Every time I give a presentation to consultants wishing to start a private practice it’s pretty much guaranteed, I’ll get asked about having a website. In particular, I’ll be asked – do I need one?
Short answer: YES!!
Ah! – Comes the response from a fellow presenter with a very well established practice – I don’t have one. I don’t need one. That may be so because he is well established. But for someone just starting out being on the private hospital’s website, just being on the PMI website or on a directory of consultants is not enough. Neither is, although still a big source of referrals, having patients referred only by a GP.
Patients are much, much more switched on these days. They will trawl the Internet looking for whom they consider being a suitable surgeon with whom to book a consultation. They may still ask their GP for an opinion. And then be concerned if the GP recommends another surgeon because the surgeon is a friend of the GP. What does the GP do if he doesn’t know a suitable surgeon? Yep – he goes to the Internet too.
The bad news is that it is not just a case of building a website. I call it the “build it and they will come” principle. Websites need to be maintained and refreshed – at least every six months. Then there is the question of social media.
MHM don’t build websites nor do we manage social media for its clients. It’s far too complicated. We just pass on the requirement to one of our partner organisations. Based on the analysis of MHM clients with a website and those without, it is pretty clear those with a website see more patients.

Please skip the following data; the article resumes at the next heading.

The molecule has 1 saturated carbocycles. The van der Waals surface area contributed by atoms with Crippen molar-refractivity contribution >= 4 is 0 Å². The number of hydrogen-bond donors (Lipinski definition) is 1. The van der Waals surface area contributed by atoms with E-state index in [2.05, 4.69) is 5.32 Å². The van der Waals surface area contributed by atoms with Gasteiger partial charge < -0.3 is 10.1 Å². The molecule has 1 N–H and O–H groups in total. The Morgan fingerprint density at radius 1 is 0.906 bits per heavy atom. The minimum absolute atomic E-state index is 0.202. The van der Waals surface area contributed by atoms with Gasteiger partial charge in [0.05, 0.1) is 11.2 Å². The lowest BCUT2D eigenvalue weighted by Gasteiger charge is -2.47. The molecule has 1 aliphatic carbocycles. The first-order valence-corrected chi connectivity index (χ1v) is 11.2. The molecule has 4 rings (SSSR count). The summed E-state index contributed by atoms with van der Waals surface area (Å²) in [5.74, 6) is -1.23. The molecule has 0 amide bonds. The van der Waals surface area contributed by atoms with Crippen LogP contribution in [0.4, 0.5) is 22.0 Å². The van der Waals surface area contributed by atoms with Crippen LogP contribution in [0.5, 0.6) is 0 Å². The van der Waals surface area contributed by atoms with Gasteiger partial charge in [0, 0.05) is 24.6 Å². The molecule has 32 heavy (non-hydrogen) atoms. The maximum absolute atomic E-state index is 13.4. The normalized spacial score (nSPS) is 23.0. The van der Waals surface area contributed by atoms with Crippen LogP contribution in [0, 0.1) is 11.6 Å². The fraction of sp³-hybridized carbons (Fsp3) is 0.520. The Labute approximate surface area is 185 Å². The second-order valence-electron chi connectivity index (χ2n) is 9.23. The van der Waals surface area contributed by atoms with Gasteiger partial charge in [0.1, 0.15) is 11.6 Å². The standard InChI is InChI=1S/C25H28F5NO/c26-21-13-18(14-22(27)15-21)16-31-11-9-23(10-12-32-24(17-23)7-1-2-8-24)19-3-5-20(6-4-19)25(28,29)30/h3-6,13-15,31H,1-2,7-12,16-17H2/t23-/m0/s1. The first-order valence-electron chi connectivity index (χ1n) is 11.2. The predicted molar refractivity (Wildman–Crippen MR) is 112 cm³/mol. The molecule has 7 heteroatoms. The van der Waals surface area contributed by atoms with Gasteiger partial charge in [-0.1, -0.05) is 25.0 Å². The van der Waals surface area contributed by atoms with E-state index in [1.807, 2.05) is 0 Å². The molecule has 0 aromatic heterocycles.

You sure you can’t be bothered with all this Internet stuff?? How many of you still rely on GP referrals only?
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One of the often-asked questions is: what’s outsourced private medical practice management. That’s not an unreasonable question if you think about it.
The question actually splits into two:
So, the first question, what is outsourcing?
Outsourcing may be defined as the transfer of a function previously performed internally, say by the consultant’s medical secretary, to an outside agency or person.
Fine, but why? If that person is already performing the task why outsource?
Two reasons primarily:
This does NOT mean medical secretaries can’t do the task or like doing the task. Med-secs are the unsung heroes of the medical profession in my view.
But there is a third reason, a more important one too. The medical secretary has just about enough to do organising clinics, theatres, typing letters to patients, corresponding with GPs, answering a constantly ringing telephone etc.
In other words he/she is looking after the patients.
Ahh comes the response; my medical secretary can certainly squeeze another hour or so into her week to handle say the medical billing side too!!
Really? Have you asked them? More importantly if she can “squeeze” another hour or so in shouldn’t she use those hours to improve the customer service to the patients?
Finally of course, are you comfortable letting your medical secretary be responsible for a business i.e. YOUR medical practice and a £100,000+ per annum turnover? Or even £50,000 worth of turnover?
The normal response is to say: I agree. I’ll ask Jane to outsource everything that’s a problem. Save of course it’s not that simple!